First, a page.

Enfin! It took over four months for me to retro-convert twelve years of La Vie Graphite, consolidated to this site, and it is thankfully now complete. After a number of server crashes of the photo repository I’d been using, trusting, and paying for, I decided to interrupt my essay-writing and put the time and energy into salvaging all my hard work. This meant systematically editing through more than three hundred essays, removing the “photo bucket” links, repairing tags and all coding errors, followed by uploading each and every photograph directly onto the blog’s server. I did the work in reverse chronological order, since blog sites are presented in that configuration, and in the event of more “bucket” crashes, readers would not be looking at imageless essays with broken links. All of this work was done while this blog continued to be “live,” careful not to lose any existing work- or your much-cherished readership. Behind the scenes, I also had to create a comprehensive photo archive to match each essay. Getting that done meant reviewing thousands of jpg files, organizing and consolidating them, re-editing them as necessary. Even for this full-time archivist, it was a complex and major operation.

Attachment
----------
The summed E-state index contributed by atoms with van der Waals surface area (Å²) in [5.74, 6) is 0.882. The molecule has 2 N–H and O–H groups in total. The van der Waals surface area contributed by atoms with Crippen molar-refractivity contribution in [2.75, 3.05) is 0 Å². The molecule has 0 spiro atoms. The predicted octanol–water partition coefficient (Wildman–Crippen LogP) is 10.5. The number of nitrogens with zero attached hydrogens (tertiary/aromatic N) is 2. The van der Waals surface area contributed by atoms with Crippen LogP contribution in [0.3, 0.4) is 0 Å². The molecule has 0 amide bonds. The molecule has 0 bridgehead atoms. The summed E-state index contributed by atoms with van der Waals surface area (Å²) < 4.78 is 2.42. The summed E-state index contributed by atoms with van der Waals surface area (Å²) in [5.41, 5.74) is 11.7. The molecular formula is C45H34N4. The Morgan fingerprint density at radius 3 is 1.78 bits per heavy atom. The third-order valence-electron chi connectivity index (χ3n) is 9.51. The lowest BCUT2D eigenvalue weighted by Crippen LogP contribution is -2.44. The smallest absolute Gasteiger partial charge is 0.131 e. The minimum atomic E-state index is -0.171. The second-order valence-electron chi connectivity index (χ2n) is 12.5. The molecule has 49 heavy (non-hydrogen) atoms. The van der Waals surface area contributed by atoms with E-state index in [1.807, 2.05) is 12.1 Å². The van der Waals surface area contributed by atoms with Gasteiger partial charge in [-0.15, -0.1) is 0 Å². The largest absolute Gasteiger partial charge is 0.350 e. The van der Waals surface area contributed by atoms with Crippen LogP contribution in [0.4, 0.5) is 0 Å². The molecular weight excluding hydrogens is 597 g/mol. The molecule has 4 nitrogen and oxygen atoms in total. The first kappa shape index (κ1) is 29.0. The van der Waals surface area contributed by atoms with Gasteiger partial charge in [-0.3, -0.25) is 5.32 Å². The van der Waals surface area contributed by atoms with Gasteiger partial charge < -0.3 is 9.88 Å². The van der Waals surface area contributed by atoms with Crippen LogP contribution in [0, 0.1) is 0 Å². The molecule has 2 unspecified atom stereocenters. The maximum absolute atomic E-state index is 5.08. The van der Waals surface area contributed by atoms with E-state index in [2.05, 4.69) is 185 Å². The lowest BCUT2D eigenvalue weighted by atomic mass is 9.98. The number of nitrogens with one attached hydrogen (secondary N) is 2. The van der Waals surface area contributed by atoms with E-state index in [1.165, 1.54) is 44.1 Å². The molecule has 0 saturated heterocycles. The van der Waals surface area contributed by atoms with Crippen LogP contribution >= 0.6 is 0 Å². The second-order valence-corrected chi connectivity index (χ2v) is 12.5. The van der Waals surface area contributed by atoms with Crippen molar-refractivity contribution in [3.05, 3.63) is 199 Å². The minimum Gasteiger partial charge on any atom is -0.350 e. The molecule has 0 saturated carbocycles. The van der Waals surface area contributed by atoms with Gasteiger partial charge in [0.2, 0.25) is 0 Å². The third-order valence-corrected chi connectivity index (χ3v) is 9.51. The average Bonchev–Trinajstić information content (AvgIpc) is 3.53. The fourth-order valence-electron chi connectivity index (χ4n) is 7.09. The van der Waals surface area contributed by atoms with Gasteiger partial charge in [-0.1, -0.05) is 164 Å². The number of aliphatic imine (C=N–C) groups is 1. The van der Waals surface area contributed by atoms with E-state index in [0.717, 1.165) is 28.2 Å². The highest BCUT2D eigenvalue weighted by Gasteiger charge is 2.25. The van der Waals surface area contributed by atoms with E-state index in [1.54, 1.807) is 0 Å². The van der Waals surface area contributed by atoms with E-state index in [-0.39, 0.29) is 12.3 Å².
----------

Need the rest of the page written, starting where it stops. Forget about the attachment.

The author's interface.
Above: Before- the morass of coding, images, and tags.
Below: After- Clarity.

Below: The Public view.

Like any worthwhile project, this was a learning experience, too. While refining my HTML skills, I saw how the markup tags have evolved through the years. I also saw how the “bucket,” now properly kicked, embedded advertisements for itself within each individual image tag. All such links are water under the bridge, now. Having had the chance to read back through more than twelve years of essays, I learned a few more things- much more useful than the tedium of editing and repair. I was reminded of books I’d read which had left my proximate thoughts. I saw adventures and ideals well worth continuation. I was also reminded about how much I love to write and create photographs. Well, the prow of this ship is pointed forward, good and early for an upcoming season that happens to be my favorite, "winter-into-spring".